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05-28-2002, 04:54 PM
Please check out the following link. This instructor also a friend of mine crashed his 95 M3 at Mid-Ohio because he wore the rotors down to far. I was on the track when it happened, didn't see it happen just saw how the car ended up :-(((

I also saw the car at Road America that this happened to.

Please be careful when using the BMW Euro Rotor and replace them as marked on the rotor for the minimum thickness.

05-28-2002, 05:44 PM

05-28-2002, 06:12 PM
This is a good heads up for those using their brakes hard and that otherwise might be complacent, regardless of which rotor used. No doubt that any rotors should be discarded when they reach minimum spec thickness. In addition, the floating rotors should be maintained at the correct intervals by cleaning accumluated dust off the pins. Some rotors do wear faster than others, and those tracking their cars should check before each session. No doubt also that cross-drilled rotors have more potential for pulse accelerating failures...:)


05-28-2002, 06:24 PM

05-28-2002, 07:14 PM
Cross-drilled rotors should be checked before any track event. Check for cracks spidering out from the holes. Replace the rotor if the cracks begin to connect between holes or if they are getting close to the outer edges of the rotor. Also check the rotor width to make sure it hasn't been worn below the minimum but my experience with cross-drilled rotors is that you usually need to replace them for cracks before you wear them down, at least with Pagid pads. Other pads may be more abrasive and wear down the rotor faster.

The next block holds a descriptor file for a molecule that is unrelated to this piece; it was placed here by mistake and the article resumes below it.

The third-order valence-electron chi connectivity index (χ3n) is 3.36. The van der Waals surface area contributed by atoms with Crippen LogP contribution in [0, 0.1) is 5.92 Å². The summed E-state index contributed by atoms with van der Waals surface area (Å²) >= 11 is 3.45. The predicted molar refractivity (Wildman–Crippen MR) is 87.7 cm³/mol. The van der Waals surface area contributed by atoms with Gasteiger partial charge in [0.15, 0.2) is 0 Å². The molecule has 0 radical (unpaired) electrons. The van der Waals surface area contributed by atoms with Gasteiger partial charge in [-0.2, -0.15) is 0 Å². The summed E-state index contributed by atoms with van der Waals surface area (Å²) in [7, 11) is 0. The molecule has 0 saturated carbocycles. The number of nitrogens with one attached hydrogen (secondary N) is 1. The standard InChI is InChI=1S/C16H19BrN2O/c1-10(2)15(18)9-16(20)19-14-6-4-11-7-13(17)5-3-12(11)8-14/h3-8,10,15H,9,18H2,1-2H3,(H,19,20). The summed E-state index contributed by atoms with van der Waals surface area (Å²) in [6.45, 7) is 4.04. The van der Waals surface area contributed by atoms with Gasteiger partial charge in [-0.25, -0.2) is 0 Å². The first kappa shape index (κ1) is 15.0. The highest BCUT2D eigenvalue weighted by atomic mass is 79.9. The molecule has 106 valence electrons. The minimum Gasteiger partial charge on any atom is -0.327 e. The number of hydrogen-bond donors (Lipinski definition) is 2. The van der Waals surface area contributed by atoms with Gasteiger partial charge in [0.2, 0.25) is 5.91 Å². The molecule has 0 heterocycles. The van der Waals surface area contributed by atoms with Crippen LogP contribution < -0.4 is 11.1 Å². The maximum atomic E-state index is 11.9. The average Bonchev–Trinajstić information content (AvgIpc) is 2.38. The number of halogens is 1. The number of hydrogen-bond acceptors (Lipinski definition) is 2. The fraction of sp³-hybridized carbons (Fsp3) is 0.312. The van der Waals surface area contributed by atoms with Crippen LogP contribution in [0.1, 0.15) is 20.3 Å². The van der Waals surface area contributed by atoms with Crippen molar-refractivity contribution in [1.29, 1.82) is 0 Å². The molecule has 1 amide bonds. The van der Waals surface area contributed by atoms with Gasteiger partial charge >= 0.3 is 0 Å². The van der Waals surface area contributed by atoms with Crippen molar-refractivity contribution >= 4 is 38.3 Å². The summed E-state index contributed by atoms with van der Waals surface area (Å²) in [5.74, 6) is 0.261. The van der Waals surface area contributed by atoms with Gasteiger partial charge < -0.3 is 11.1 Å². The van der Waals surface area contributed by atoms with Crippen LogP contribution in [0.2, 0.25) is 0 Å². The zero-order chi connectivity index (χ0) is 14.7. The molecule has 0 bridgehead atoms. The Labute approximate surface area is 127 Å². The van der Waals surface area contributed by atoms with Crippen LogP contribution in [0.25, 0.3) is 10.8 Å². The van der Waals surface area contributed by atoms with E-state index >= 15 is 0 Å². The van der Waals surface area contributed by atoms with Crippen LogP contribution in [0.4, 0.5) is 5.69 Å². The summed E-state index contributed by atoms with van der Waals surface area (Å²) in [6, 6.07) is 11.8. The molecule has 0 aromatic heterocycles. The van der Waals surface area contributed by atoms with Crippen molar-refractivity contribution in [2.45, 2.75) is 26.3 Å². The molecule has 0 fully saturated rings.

Also take a small drill bit or screwdriver and clean out the holes. Brake dust will build up in them quickly and become hard as a rock, defeating the purpose of the cross-drilling. If you want to try and clean out the holes with air pressure (I don't recommend this), be sure you are wearing a mask and some eye protection because brake dust will fly everywhere and you don't want it in your eyes or breathe it.

When checking the rotors, don't forget to check pad thickness and the condition of your brake lines to make sure there are no crimps or leaks. It's also a good idea to bleed your fluid prior to any event.

These checks are very basic and will keep you out of trouble if you follow them rigorously. Sometimes I see the more experienced drivers try and stretch their equipment beyond its limits to save a few bucks or they just don't get time to perform all the checks before an event and then they get caught when the fluid boils and the pedal goes to the floor or a cracked rotor explodes. Unfortunately, they are also usually the fastest drivers and therefore the consequences are the most severe.

Moral of the story, no matter how long you've been driving on the track, follow the basic maintenance procedures you learned as a novice and you should be fine.

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